While most people don’t describe themselves as “difficult” (although some actually find pleasure in doing so!) difficult behavior can nonetheless come from anyone, anytime, anywhere; we all have the capacity to express it. What constitutes difficult or prickly behavior is very subjective,shaped by our personal perceptions. We each define individually what annoys or frustrates us; it’s our own perception as to what causesour negative reaction.
For instance, a person may irritate us incessantly, while someone else gets along with him just fine. Likewise, we may have an easy going relationship with someone else’s Prickly Person. It’s a matter of perspective that determines what behaviors we consider to be difficult, and how well we manage them when they surface. Like beauty, a Prickly Person is in the eye of the beholder. A person becomes prickly to us when they push one or more of our buttons, derail our desires, put up barriers to ourgoals, or have agendas different from our own.
It’s an interesting revelation that everyone is eventually somebody’s “Prickly Person.” “Who, me?” you might ask. Probably so. Even if you typically go out of your way to get along and have excellent interpersonal skills, some situations arise that simply get the best of you and bring out a bit of the beast, transforming you into someone else’s thorn!
We usually don’t see ourselves as the problem, or understand how we might be contributing or causing the difficulty. When we get angry and frustrated, our emotions can provoke our own prickly behaviors, which irritate others. Our behaviors might actually be triggering reactions in others, who see us as the troublemakers.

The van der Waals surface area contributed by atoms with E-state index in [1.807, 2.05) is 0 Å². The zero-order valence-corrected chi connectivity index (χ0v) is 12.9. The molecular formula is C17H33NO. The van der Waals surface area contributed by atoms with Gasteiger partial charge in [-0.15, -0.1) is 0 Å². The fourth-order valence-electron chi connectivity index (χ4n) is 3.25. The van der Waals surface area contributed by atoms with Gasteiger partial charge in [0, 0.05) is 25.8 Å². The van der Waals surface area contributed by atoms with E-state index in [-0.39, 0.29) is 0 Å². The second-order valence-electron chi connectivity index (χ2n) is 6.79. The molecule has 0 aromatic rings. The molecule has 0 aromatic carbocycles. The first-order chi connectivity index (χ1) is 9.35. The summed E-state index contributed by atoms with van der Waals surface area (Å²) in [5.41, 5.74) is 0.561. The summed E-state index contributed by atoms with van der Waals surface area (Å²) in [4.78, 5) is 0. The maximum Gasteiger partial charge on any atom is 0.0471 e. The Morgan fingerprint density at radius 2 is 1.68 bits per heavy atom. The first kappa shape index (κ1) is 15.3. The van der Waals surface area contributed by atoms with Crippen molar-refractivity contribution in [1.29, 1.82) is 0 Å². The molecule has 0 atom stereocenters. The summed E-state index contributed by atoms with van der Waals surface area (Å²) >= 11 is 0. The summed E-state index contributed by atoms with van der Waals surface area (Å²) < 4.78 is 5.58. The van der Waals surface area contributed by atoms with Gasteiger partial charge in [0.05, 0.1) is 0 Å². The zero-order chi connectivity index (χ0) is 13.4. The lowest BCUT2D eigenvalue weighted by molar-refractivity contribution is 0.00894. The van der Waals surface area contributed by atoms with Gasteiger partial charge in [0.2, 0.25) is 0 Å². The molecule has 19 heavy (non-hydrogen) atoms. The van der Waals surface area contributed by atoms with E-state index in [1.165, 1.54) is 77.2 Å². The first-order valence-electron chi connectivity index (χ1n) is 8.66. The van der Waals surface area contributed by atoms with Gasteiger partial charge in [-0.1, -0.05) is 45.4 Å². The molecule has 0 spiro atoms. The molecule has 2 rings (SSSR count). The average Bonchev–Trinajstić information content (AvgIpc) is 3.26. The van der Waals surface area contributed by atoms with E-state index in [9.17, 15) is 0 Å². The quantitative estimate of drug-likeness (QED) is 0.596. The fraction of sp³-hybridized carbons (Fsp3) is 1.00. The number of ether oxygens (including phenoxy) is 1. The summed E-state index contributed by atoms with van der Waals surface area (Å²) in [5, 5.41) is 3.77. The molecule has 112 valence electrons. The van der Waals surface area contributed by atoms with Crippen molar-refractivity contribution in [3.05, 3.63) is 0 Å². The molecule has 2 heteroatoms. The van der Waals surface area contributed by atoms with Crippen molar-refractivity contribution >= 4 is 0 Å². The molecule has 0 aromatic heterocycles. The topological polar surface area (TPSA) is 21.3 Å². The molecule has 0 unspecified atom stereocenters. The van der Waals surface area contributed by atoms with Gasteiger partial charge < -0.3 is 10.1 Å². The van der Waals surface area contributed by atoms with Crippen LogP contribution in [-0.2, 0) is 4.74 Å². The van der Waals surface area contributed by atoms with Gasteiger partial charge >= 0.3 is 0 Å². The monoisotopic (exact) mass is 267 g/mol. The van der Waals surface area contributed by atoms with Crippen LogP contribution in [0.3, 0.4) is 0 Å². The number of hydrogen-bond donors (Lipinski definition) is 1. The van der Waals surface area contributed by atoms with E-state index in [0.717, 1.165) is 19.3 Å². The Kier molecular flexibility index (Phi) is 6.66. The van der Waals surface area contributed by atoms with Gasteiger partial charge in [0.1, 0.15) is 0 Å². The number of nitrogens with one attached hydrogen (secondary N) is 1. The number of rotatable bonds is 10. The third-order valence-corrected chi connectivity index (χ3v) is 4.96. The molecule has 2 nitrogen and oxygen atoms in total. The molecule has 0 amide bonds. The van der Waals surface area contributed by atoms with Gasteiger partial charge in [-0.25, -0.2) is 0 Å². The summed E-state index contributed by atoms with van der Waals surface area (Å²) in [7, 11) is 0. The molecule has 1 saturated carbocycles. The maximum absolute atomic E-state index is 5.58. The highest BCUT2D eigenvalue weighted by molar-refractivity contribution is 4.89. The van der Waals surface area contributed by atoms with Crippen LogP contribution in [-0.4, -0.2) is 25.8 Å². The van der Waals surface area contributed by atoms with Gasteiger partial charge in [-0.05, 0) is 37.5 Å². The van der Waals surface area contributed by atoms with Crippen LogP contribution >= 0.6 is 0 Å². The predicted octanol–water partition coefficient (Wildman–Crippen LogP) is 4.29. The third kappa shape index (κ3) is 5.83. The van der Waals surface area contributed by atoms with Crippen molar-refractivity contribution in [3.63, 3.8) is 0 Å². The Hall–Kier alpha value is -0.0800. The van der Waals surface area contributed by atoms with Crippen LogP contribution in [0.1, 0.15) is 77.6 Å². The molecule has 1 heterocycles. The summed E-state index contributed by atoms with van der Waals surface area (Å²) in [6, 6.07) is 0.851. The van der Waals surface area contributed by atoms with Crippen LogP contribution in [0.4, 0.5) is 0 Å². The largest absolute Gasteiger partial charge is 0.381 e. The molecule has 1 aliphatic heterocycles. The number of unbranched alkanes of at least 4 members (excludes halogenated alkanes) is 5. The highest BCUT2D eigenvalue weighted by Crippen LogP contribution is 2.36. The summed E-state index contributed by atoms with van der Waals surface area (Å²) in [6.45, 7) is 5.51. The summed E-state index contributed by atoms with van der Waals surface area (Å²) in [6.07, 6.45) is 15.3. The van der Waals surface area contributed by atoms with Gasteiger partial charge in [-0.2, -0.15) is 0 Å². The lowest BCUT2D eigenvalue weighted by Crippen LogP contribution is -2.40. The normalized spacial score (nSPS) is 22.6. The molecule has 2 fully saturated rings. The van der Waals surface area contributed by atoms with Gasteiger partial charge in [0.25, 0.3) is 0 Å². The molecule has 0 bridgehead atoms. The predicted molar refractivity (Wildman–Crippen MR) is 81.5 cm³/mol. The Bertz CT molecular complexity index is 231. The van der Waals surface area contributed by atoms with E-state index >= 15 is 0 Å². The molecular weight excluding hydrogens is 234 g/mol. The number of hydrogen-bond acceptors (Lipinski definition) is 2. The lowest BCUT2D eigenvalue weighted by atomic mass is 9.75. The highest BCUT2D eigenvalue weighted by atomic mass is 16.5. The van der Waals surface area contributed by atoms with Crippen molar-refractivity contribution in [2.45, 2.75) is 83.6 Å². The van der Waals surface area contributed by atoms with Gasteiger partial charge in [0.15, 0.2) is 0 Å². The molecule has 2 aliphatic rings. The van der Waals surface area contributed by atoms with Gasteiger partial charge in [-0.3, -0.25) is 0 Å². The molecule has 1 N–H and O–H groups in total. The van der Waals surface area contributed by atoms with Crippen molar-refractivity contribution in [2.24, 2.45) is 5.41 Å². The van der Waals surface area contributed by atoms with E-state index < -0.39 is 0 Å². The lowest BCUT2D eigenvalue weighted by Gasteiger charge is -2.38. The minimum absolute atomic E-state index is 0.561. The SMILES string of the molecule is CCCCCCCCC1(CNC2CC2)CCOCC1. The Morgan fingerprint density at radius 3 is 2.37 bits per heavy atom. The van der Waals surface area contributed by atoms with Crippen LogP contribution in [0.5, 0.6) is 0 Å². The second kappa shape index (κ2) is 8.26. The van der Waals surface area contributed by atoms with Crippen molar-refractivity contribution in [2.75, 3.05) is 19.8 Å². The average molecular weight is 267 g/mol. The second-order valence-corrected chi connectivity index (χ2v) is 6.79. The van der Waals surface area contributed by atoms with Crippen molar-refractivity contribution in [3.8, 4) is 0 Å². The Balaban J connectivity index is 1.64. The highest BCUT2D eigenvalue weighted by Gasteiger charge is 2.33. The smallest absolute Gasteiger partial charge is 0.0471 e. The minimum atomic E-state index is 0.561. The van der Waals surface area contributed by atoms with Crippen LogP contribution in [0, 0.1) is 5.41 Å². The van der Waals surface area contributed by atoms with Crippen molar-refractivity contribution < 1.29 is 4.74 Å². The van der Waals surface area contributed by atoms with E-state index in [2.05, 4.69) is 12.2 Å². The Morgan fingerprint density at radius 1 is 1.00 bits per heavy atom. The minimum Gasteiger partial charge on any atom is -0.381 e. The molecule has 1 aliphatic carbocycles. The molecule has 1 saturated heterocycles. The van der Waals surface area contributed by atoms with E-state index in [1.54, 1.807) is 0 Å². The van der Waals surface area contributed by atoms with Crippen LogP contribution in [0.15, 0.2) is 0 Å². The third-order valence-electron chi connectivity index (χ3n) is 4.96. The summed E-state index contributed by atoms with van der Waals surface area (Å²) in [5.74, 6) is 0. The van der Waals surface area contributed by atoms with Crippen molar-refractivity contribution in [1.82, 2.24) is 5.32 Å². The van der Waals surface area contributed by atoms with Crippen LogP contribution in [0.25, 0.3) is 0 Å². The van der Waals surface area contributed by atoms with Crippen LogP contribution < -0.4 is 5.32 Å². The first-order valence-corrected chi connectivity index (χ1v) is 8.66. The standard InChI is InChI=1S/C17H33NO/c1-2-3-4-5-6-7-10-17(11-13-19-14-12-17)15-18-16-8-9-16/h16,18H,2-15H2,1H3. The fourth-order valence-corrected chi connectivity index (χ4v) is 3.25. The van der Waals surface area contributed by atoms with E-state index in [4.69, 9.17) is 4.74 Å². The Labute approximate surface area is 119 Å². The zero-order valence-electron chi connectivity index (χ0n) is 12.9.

To avoid being a thorn, it’s valuable to regularly monitor how people respond to you. Do they appear intimidated? Do they avoid talking to you? Do you get a regular stream of defensive reactions? Do people stop talking when you’re around?
These are often telltale signs signaling their discomfort and the desire to avoid contact with you. Some thorny behaviors that quickly earn the label of “difficult” include being easily riled, argumentative, impatient, unreliable, critical, inattentive, harassing,and verbally abusive, as well as behaviors such as interrupting others,spending more time talking than listening, and blaming others.
Keep in mind that prickly behavior can range from wild to mild and all the way to idle, since another annoying variation is more mild-mannered but nonetheless irritating: being lazy or slow to respond.
If an honest self-assessment reveals that you have any of these behaviors, they can be disruptive to building and sustaining productive relationships.
If people aren’t connecting with us, our behavior may be making connection difficult. People judge us by what they see and believe to be true about us-but their perceptions can change. When we change what we say and what we do, they notice the difference and respond to us differently as a result. With getting along as a goal, taking personal responsibility for our connections is critical to our success-as is making any necessary behavior modifications to enhance the quality and quantity of our relationships.